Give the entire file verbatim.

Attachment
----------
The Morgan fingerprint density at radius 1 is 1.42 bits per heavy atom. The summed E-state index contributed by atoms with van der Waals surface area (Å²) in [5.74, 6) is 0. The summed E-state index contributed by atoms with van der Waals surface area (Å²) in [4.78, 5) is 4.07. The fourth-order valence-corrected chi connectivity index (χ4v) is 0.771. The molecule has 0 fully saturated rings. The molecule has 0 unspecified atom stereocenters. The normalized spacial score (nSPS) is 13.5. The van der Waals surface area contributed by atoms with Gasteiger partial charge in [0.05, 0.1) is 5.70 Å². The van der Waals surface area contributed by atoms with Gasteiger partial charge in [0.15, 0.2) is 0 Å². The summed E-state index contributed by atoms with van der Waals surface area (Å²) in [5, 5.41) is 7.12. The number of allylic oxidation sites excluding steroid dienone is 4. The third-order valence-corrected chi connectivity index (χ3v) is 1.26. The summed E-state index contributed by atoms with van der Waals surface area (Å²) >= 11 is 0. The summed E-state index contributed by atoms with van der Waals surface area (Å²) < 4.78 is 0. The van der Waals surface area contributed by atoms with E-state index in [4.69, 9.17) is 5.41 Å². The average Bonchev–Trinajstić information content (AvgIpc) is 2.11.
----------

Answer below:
The Morgan fingerprint density at radius 1 is 1.42 bits per heavy atom. The summed E-state index contributed by atoms with van der Waals surface area (Å²) in [5.74, 6) is 0. The summed E-state index contributed by atoms with van der Waals surface area (Å²) in [4.78, 5) is 4.07. The fourth-order valence-corrected chi connectivity index (χ4v) is 0.771. The molecule has 0 fully saturated rings. The molecule has 0 unspecified atom stereocenters. The normalized spacial score (nSPS) is 13.5. The van der Waals surface area contributed by atoms with Gasteiger partial charge in [0.05, 0.1) is 5.70 Å². The van der Waals surface area contributed by atoms with Gasteiger partial charge in [0.15, 0.2) is 0 Å². The summed E-state index contributed by atoms with van der Waals surface area (Å²) in [5, 5.41) is 7.12. The number of allylic oxidation sites excluding steroid dienone is 4. The third-order valence-corrected chi connectivity index (χ3v) is 1.26. The summed E-state index contributed by atoms with van der Waals surface area (Å²) >= 11 is 0. The summed E-state index contributed by atoms with van der Waals surface area (Å²) < 4.78 is 0. The van der Waals surface area contributed by atoms with E-state index in [4.69, 9.17) is 5.41 Å². The average Bonchev–Trinajstić information content (AvgIpc) is 2.11.